Proposed Power Rate Hikes
by Editorial Board
Electricity Rate Increases
If you read the Idaho Statesman headlines from the past three months on Idaho Power Co.'s rate-increase requests, you may be excused for reaching for your wallet.
"Power bills could be rising, again," said the front-page headline April 16. "Power rates go up, again" - May 31. And then, last Saturday, the latest: "Idaho Power seeks rate hike."
Idaho needs reliable electrical power. Idaho Power needs to cover its costs and make a profit. But the drumbeat of news about bigger bills at a time when the economy is weakening makes it especially vital that state regulators closely review the company's latest request to make sure customers pay no more than they must.
Sadly, we have entered an era of rising electricity costs, and there is no end in sight.
The inexpensive, traditional source of Idaho Power's electricity - hydroelectric dams on the Snake River - now accounts for less than half the power the utility's customers use. Last year, a low-water year, the dams accounted for just 33 percent. Other power sources - mostly coal - cost more.
As a regulated monopoly, Idaho Power cannot simply raise its rates when its costs go up. It must get state permission.
That used to be a rare affair. Idaho Power filed only one general rate-increase request every 10 years from 1983 to 2003. Beginning in 2003, the company filed every other year.
And beginning this year, the utility is filing requests annually. The idea is to make small requests each year, not big ones every several years that could shock customers and damage the local economy. Idaho Power's thinking is that small, frequent requests are easier to absorb, though they still add up to the same big increases over time.
Yet the latest request is hardly small: a 9.9 percent increase overall, including 6.3 percent for homeowners, 10.3 percent for small businesses, 11.5 percent for big industries and 15 percent for irrigators.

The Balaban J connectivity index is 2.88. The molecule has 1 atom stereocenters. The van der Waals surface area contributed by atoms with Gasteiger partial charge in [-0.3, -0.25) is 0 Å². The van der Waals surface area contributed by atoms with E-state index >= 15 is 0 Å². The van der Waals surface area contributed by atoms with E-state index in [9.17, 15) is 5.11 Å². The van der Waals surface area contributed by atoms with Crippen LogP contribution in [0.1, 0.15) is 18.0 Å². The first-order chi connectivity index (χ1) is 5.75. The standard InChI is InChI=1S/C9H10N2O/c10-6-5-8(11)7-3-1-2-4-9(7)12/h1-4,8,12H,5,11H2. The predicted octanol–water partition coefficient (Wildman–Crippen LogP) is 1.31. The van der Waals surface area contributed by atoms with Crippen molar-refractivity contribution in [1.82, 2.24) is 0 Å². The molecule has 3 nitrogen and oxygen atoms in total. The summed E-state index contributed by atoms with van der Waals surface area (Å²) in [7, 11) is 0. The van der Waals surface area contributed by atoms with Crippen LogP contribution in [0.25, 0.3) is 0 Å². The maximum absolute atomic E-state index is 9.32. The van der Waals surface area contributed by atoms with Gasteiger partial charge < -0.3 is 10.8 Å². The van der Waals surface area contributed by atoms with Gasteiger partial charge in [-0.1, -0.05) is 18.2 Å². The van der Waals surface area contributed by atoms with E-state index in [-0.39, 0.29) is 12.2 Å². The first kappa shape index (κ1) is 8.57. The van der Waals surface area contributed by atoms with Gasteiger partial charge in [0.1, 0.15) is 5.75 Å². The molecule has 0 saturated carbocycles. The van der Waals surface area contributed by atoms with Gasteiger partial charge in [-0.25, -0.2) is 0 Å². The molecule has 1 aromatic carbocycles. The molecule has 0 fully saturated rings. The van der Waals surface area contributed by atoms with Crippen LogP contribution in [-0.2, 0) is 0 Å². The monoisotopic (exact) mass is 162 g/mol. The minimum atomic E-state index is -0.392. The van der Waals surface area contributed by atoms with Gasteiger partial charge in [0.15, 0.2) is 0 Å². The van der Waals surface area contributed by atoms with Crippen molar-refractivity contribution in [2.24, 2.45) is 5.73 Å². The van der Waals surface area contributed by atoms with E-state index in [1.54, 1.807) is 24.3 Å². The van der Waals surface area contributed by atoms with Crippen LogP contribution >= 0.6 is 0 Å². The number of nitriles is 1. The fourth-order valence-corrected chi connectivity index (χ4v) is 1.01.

The new annual increases come on top of the power-cost adjustments already made to customers' bills each year for fuel costs not included in the base rates.
There's no disputing that demand for power is rising. The Treasure Valley's population increases each year. Homes have expanded from an average of about 1,750 square feet in the 1970s to more than 2,300 square feet today, requiring more energy. The use of central air conditioning has grown, and so has the popularity of power-hungry plasma TVs and computers. Last summer, demand for electricity broke Idaho Power usage records five times. Usage set another record Monday.
Conservation is part of the answer. Idaho Power still makes money by selling power, not by encouraging customers to buy less of it. But the state now allows Idaho Power to adjust customers' bills slightly to make sure the company's fixed costs, like power lines and salaries, are still paid for when customers conserve. That's an innovative approach.
The state this year also approved a bigger energy-efficiency surcharge on customers' bills to pay for conservation programs, like the one that gives you a $7-a-month credit in July and August if you let Idaho Power shut off your air conditioner for a few minutes at a time on hot afternoons. Regulators believe the surcharge saves more than it costs by reducing Idaho Power's need to buy expensive power elsewhere, especially at peak-usage times in summer. This is a positive step, too.
But the future also requires more power-generating capacity. "I cannot count on my customers to conserve at all times," Idaho Power spokesman Dennis Lopez said. "I can hope they do. I can promote that. What I need are resources that can match whatever their demands are."
Thankfully, a plan for future resources is in place. The state requires Idaho Power to update its plan for future construction every two years. In response to fear of a possible federal carbon-pollution tax, the latest plan drops the 2006 plan's call for more power from out-of-state coal by 2013. In its place, the plan calls for a new natural gas-fired power plant in Southwest Idaho.
It appears power costs will rise for the next few years at least. By law, the Public Utilities Commission must allow Idaho Power to recover prudently incurred expenses from its customers. By law, the commission must provide the company a reasonable rate of return on its investment. And by law, Idaho Power must provide reliable service to every customer in its territory. It cannot say, "Sorry. No power for you. We've run out."
For the past few years, the commission has combed Idaho Power's rate requests line by line and reduced them. The commission should do the same with the latest request. Idaho Power must have the resources it needs to serve its customers and thrive. But rate-increase requests that dramatically outstrip the growth in local residents' income deserve close scrutiny to be sure they are justified.
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